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The BBC is in a financial bind. Since the election in 2010, the licence fee has been frozen (effectively cut) and both Welsh network Sianel 4 Cymru and the World Service has been brought under its funding responsibilities. Less money, stretched so far, means serious consequences. We almost lost 6Music, and they’ve only gone and axed Something For The Weekend.

Critics of the Beeb always trot out the line “What about showing adverts or go subscription?”, the former of which is now to become a reality. If all goes to plan, the BBC is to broadcast adverts on BBC World Service programmes for the first time.

Auntie’s neutrality means last night’s coverage of this news was as measured as it could be. The phrase “thin end of the wedge” was used only in quotation. There’s probably plenty within the Corporation who think exactly that. Adverts on the BBC? Well, there’s a path now taken and there’s the destination and doesn’t it look NICE? All warm and fluffy and neon lit with advertising types raising their glasses and beckoning us all inside.

The World Service is the most iconic of all the networks prefixed with the letters ‘BBC’. Its legacy is stunning – getting news to places where it was otherwise filtered through genuinely bias sources, if indeed the news ever got to people at all. Famously, Mikhail Gorbachev heard of the 1991 coup in the Soviet Union through the Russian language World Service broadcasts.

The BBC is required to source £3m funding from commercial activities by 2014. Adverts can only be the start – and pessimists are meeting with realists to paint what that must mean for the television channels we take pretty much for granted today. Unlike its other radio networks, the World Service is not merely news and opinion; for millions of people, it’s the voice of reason, neutrality and wisdom they are denied at home. It is often the only credible news source they can access all day. Adverts may be necessary because of the new funding rules – but the consequences can only be damaging. The inclusion of commercial messages between BBC programming was always the ‘scare story’ used to shore up support for the licence fee; the scare story is now coming true.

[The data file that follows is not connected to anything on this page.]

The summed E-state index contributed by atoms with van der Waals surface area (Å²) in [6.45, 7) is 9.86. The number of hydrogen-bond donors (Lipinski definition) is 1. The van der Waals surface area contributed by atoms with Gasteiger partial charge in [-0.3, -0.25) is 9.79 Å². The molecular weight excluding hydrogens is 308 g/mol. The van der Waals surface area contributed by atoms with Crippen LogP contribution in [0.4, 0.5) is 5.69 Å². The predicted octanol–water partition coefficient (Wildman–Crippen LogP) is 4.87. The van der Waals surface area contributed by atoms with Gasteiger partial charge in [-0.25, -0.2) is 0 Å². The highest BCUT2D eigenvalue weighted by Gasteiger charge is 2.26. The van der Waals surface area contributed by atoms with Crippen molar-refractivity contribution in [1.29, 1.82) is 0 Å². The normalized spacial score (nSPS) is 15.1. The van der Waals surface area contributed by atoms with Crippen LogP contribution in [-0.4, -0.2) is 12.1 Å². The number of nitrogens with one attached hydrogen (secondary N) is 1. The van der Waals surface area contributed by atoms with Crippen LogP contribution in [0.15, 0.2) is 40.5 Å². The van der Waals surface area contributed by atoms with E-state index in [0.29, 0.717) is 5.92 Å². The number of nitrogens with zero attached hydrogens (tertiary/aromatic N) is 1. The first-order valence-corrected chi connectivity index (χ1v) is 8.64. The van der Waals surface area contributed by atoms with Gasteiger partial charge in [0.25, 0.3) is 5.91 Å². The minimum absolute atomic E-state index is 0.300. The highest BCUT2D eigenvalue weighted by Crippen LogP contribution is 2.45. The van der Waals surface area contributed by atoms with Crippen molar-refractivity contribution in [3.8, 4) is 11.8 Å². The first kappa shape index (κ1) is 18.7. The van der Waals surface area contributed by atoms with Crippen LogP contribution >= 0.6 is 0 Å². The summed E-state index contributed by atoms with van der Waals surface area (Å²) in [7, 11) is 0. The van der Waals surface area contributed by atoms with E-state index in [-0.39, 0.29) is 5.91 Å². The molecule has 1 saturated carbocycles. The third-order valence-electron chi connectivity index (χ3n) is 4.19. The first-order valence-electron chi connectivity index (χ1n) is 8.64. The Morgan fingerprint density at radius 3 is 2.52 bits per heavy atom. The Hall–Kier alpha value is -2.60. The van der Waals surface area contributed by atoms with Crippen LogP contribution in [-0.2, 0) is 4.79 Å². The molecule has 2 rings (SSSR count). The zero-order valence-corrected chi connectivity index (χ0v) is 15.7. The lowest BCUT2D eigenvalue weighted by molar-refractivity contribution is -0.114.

If you’re angry about the inclusion of adverts on the World Service (which isn’t funded by the licence fee, or at least not yet), step away from the Daily Mail website. Its commentators have rubbed themselves to an awkward, disappointing orgasm over this story – “The arrogance of the Bunch of Boring Creeps….” groans one. “I’m sure I’m not the only one who’s tired of paying for left wing biased programming I neither watch or agree with.” faps another. “It’s about time these Socialist parasites funded their own programming.” tugs away one more.  Good old Daily Mail – for whom ‘you don’t know what you’ve got till it’s gone’ should be a secondary by-line. Wait until it /has/ gone, DM faithful, you’ll be left with Channel 4 and product placement during the Archers (now broadcast on Virgin Nostalgia).

The “thin end of the wedge” will weaken, compromise and ultimately kill off most of what makes the BBC World Service so important and crucial as a provider of news. Successful adverts will promote the Government to force the Beeb to add commercials onto national television; and with it goes the licence fee and ultimately everything commercial companies would not dare risk paying for. Goodbye to BBC Four, 6Music, the archives of plays and interviews and live music. The World Service was a beacon – it should not be allowed to transform into a billboard.

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Threedom

One of the greatest crime dramas you’ve never watched has returned to the iPlayer, capitalising on the soon to be launched second series. Amongst other programmes in the schedule around it are travelogues from Orkney, dead-pan comedy Nurse Jackie, the Proms, and an edition of Top of the Pops from 1976, featuring Thin Lizzy. Earlier this year, the channel dedicated almost an entire month to broadcasting subtitled comedy-drama from Iceland. Tomorrow, the story of Italian-language crime fiction and on Wednesday a look at submarines in cinema history. The crime drama, incidentally, is Denmark’s The Killing, famous for the chunky-knit Faroese jumpers worn by lead star Sarah Lund.

All this, and as they say, so much more, is found on the BBC digital channel, BBC Four. Paid for through the licence fee, it’s remit is as much souped-up BBC Two as it is SKY Arts, the Sunday Times, and BBC Radio 4’s Loose Ends. If you’re worried that watching a decent enough documentary on BBC Two could put you within channel-hopping distance of Jeremy Clarkson, then this is the network for you.